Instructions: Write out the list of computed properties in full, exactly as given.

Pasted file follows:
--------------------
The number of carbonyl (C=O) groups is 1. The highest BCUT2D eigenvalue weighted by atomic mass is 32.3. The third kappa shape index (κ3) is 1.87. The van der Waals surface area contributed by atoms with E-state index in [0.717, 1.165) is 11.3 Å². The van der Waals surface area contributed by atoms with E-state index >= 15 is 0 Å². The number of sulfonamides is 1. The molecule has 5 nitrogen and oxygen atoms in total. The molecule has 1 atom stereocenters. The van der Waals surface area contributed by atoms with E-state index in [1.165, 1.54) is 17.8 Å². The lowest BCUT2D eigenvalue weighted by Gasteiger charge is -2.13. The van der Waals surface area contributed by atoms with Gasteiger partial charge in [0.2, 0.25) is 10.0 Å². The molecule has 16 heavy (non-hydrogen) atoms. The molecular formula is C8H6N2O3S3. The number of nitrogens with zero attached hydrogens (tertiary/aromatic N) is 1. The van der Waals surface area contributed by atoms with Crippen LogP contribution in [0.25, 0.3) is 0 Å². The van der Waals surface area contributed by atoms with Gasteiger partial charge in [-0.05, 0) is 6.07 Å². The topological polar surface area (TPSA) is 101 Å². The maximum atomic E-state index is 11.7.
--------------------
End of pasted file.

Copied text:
The number of carbonyl (C=O) groups is 1. The highest BCUT2D eigenvalue weighted by atomic mass is 32.3. The third kappa shape index (κ3) is 1.87. The van der Waals surface area contributed by atoms with E-state index in [0.717, 1.165) is 11.3 Å². The van der Waals surface area contributed by atoms with E-state index >= 15 is 0 Å². The number of sulfonamides is 1. The molecule has 5 nitrogen and oxygen atoms in total. The molecule has 1 atom stereocenters. The van der Waals surface area contributed by atoms with E-state index in [1.165, 1.54) is 17.8 Å². The lowest BCUT2D eigenvalue weighted by Gasteiger charge is -2.13. The van der Waals surface area contributed by atoms with Gasteiger partial charge in [0.2, 0.25) is 10.0 Å². The molecule has 16 heavy (non-hydrogen) atoms. The molecular formula is C8H6N2O3S3. The number of nitrogens with zero attached hydrogens (tertiary/aromatic N) is 1. The van der Waals surface area contributed by atoms with Crippen LogP contribution in [0.25, 0.3) is 0 Å². The van der Waals surface area contributed by atoms with Gasteiger partial charge in [-0.05, 0) is 6.07 Å². The topological polar surface area (TPSA) is 101 Å². The maximum atomic E-state index is 11.7.